Bridging the Social Divide: Pandemic Response from the Tsinoy Community

Carmelea Ang See

De La Salle University

Vol. 16 (2022): 123–152 | Download PDF


The economic crisis brought about by the pandemic these last two years has worsened racial perceptions in the Philippines. The Chinese-Filipino community often becomes a target of scapegoatism and racist attacks by reason of their ethnicity.

Unlike other Southeast Asian countries with bigger ethnic Chinese populations, racial tensions in the Philippines since the post-war era have not erupted into mass violence. One of the key reasons, this paper posits, is the social acceptance of the Tsinoys due to their visible and swift presence during times of challenge and difficulty in national society. The economic difficulties brought by lockdowns during the pandemic and the successive calamities like typhoons, earthquakes, and volcanic eruptions found the Tsinoys in active involvement in the interventions and assistance for the victims. Mainstream society remembers and acknowledges the visible presence of Tsinoys in times of crisis and calamities.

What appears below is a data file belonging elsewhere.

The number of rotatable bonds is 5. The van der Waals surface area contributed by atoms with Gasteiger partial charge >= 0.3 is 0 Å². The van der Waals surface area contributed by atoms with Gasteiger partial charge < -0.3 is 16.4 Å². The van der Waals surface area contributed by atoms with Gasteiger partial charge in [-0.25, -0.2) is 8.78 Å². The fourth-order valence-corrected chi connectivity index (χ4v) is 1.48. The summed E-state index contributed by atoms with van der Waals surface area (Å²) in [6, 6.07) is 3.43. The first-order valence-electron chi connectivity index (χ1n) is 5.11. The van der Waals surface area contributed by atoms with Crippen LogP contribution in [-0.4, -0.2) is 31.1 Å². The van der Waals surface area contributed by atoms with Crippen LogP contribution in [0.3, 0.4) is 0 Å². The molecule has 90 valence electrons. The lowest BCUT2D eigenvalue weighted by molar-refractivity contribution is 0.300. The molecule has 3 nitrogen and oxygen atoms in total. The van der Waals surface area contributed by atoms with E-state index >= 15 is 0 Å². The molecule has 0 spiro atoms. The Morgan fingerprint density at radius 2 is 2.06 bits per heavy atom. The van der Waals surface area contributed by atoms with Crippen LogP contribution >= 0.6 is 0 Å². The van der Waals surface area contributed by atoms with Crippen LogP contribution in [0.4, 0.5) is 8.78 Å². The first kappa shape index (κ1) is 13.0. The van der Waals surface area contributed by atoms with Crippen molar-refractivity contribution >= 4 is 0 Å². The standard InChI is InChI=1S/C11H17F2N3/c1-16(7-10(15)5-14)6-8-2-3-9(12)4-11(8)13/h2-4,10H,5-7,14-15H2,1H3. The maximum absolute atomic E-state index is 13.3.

The paper documents the myriad pandemic relief projects and interventions by the Tsinoy community and examines how these hasten and strengthen the social acceptance of the Tsinoys.


Chinese Filipino, COVID-19 response, relief operations, Tsinoy community